Aid To Africa
Yesterday I took part in a BBC World Service programme to discuss aid to Africa.
In case you missed it, an international panel of the great and the good - everyone from Kofi Annan to Tony Blair - has just issued a report calling for aid to Africa to be increased drastically. The Africa Progress Panel says western taxpayers are falling way behind on the pledge made in 2005 at Gleneagles to double African aid by 2010. Their suggested remedy is to impose new ringfenced taxes - 'Possible sources include currency transaction taxes, global environmental taxes such as carbon taxes, taxes on international air travel and freight transport, and a global lottery'.
A bit of factual background:
- Since African countries started gaining independence some half century ago, Western taxpayers have pumped in a lot of aid - estimates vary from $600bn to $1 trillion (cf say, the Apollo moon programme which cost $25bn all-in)
- The UK currently spends £1.25bn pa in direct aid to Africa, and at least the same again in debt write-offs
- African growth overall has been very disappointing through this period, and many countries remain stuck in poverty: according to the World Bank, getting on for half of the countries still have per capita GDP below $1,000 pa
- The good news is that growth has picked up in recent years, and we should certainly rejoice at that - the IMF overview chart for sub-Saharan Africa is shown above
- But growth is still very patchy: oil exporters have naturally done best, with average per capita growth rates over the last five years of 5% pa +; whereas in the quarter of countries the IMF rates as "fragile", per capita GDP growth has been less than 0.5% pa.
The programme was a phone-in with a few studio guests, albeit said guests were sprayed around in soundproof broadcasting booths all over the place, from Guildford to Nairobi. And with the listener calls coming largely from Africa, I confidently expected to be in a minority of one in questioning increased tax-funded aid. But that's not how it turned out - not by a long chalk. In fact, the calls were a revelation.
To start with, the guest from Nairobi - an African with a business magazine called African Executive -called for all development aid to be ended forthwith: only humanitarian aid (disaster relief) should remain. He reckoned Africans are held back by cheque book dictatorship from the West. Left to themselves they would quite rapidly develop their own entrepreneurial skills and businesses, raising their own capital in the process.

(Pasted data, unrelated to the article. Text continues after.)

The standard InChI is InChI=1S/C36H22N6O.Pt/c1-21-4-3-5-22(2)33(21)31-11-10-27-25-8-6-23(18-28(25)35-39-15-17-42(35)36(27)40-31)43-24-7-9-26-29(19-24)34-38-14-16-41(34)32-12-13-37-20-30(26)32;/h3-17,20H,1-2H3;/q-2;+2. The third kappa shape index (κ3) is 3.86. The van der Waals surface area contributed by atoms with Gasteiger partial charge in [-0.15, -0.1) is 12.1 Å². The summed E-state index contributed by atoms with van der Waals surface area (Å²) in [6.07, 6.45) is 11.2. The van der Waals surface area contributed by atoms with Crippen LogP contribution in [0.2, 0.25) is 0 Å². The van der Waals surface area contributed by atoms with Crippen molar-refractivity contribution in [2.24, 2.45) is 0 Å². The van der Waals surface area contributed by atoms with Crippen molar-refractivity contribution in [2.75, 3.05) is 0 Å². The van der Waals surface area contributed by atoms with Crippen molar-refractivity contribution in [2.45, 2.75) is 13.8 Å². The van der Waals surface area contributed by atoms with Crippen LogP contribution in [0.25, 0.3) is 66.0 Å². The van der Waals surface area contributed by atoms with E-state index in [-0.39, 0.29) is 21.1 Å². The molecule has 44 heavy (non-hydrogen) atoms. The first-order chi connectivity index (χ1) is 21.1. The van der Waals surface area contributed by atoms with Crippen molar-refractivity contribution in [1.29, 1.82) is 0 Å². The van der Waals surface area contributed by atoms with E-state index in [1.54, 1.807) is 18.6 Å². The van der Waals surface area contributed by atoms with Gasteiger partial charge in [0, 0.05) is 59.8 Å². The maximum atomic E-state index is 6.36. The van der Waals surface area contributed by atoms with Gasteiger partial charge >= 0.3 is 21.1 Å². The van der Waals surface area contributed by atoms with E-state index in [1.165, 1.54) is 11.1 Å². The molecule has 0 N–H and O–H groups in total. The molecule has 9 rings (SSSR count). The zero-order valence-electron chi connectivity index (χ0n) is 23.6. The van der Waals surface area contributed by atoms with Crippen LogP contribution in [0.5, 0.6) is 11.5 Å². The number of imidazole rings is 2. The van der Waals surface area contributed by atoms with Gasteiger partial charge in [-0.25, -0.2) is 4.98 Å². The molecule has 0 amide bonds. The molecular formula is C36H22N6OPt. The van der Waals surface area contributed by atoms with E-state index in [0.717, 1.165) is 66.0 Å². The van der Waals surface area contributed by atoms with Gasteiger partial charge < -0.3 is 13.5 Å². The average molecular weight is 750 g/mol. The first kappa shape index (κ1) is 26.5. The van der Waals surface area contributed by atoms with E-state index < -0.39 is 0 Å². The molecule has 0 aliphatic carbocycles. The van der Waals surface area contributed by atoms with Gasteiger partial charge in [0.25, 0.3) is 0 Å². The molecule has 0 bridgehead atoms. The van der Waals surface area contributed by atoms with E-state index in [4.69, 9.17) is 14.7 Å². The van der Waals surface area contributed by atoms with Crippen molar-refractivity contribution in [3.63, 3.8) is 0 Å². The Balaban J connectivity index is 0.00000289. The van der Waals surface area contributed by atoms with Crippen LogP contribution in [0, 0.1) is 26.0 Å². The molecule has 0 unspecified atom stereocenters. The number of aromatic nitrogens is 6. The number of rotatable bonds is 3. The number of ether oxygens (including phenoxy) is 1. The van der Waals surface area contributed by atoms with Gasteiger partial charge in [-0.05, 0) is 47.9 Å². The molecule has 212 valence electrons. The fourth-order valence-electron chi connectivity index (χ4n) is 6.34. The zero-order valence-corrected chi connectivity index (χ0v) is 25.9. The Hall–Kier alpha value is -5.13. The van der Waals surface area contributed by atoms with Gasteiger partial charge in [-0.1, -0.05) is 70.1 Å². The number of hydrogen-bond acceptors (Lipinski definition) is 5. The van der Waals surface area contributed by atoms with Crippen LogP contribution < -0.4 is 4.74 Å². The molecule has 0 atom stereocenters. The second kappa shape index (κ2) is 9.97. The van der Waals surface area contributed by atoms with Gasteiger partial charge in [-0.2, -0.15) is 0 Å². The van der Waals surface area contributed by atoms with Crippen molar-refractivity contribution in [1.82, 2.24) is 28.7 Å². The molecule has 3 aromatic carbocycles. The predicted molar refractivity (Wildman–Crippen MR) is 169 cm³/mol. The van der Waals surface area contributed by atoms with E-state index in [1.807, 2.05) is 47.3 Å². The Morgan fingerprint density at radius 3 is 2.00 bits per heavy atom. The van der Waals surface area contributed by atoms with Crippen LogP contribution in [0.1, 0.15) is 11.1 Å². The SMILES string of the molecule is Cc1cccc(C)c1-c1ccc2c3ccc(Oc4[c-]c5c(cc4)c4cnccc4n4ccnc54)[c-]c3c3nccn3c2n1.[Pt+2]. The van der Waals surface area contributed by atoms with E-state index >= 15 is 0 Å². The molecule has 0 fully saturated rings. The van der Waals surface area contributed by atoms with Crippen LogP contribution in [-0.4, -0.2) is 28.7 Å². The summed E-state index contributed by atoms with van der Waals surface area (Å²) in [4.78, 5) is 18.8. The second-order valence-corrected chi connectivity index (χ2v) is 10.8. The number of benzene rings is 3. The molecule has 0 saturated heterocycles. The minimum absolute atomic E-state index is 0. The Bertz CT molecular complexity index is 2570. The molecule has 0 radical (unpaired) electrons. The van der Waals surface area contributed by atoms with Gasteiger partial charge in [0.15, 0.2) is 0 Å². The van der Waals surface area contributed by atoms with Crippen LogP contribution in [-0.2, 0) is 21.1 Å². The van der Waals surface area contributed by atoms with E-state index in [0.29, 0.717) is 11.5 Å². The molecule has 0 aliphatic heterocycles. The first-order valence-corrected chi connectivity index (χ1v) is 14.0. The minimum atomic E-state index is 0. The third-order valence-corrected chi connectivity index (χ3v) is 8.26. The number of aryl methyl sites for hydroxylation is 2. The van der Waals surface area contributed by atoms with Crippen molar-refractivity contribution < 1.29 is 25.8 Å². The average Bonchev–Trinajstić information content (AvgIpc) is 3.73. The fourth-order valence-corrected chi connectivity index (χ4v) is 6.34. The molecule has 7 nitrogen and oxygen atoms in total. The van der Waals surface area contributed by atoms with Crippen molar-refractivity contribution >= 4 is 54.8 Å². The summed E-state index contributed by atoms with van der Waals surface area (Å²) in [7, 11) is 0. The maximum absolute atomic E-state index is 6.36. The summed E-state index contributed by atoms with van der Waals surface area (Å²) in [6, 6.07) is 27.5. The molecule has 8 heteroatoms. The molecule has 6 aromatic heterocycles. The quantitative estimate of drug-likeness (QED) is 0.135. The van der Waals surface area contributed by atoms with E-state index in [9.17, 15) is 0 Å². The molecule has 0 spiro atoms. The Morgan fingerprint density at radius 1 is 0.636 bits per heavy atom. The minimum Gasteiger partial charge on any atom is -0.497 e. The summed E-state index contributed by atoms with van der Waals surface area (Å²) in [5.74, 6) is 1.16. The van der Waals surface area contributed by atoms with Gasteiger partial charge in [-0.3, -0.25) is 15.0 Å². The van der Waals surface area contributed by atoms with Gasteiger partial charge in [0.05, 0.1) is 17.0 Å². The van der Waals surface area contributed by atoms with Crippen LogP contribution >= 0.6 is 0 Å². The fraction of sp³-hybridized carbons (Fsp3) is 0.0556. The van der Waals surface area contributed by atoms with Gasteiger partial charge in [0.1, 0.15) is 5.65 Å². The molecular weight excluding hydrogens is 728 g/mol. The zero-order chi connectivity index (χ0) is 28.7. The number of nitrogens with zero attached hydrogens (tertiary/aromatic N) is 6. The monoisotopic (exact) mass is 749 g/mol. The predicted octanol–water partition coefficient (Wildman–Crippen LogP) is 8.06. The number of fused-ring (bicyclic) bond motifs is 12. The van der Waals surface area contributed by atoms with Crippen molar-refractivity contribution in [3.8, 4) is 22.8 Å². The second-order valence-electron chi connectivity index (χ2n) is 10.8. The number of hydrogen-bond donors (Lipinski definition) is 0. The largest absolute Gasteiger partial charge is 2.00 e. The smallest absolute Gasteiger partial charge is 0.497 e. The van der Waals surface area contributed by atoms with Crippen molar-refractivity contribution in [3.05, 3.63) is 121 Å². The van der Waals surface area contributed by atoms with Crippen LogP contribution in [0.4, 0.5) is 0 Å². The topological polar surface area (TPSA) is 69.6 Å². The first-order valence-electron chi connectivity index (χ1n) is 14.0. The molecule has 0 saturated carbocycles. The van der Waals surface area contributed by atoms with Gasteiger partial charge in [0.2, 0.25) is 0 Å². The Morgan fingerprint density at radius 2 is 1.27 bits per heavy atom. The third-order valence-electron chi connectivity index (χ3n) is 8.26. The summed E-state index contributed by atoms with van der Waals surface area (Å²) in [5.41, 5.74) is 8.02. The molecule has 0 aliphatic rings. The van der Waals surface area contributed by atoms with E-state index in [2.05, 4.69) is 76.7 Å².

A quick calculation told me that approach would save us 90% of our aid budget, since currently only 10% of it is humanitarian aid (about £0.5bn pa out of DfID's £5bn budget).
Then Mohammed called from Liberia - one of the very poorest African countries, with a per capita GDP of just $500 pa- to say virtually the same thing. He believes that aid is deeply corrosive because it makes people lazy and helpless. India and China are growing because they've helped themselves.
Other callers said that aid is pretty useless anyway, since, as currently structured it just ends up with corrupt local politicians (on some estimates, 25% of African GDP is swallowed up in corruption of one kind or another).
What came through loud and clear was a burning desire for Africa to make its own way - not to be held in thrall to the global aid industry (except for one caller who suggested the West send out some people who understand how to run countries so they could take over from bad native rulers: it was gently pointed out to him that used to be called the Empire).
So, far from being on the coconut shy myself, it was actually the man from the global aid industry - Max Lawson of Oxfam - who was on the back foot, essentially having to defend his business.
Which he did very professionally - yes, everyone accepts huge mistakes have been made in the past - corruption, bonkers projects, etc etc - but obviously we're all so much better at it now... aid is not an alternative to self-help - it's not an either/or... today's well directed programmes are having a huge impact... aid can produce economic growth - it was Japanese aid that gave China its economic boom...
Much of what Max said cannot be proved one way or the other, but can that last bit be right? Japanese aid was key to the Chinese miracle? On returning home I checked the numbers. In the last thirty years, Japan has lent China $33bn, an average of about $1bn pa. The Chinese economy is $5,330 bn. So $1bn pa equals a capital injection of 0.02%, which even 30 years ago, was fairly trivial. In fact, the rest of us reckon it was China's own economic reforms that got its economy motoring, just like happened in India. But of course, that explanation doesn't fit The Aid Model.
The more I find out about tax-funded international aid, the more I think it really is primarily about keeping the global aid industry in business. Of course we should have some tax-funded aid for emergency humanitarian relief, and probably basic disease treatment as well. But so far, I haven't heard anything to convince me the 90% of our aid budget spent on so-called development aid isn't a gigantic waste of money. When even the people in poor recipient countries say development aid is harmful, something is seriously wrong.
Good luck to genuine private charity as practised by Bill Gates - he's not only raising the money, he's also personally directing its proper use. We need more of that. But tax-funded government aid is entirely different. It suffers from all the usual big government problems, and it's quite possibly holding back the world's poor from helping themselves. It's welfare dependency on a truly tragic scale.
2:56 PM 29, Sep 2016 Tom Banks
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5:12 PM 15, Sep 2016 Dia Chakravarty
3:49 PM 15, Sep 2016 Sunny Chen
11:39 AM 15, Sep 2016 Tom Banks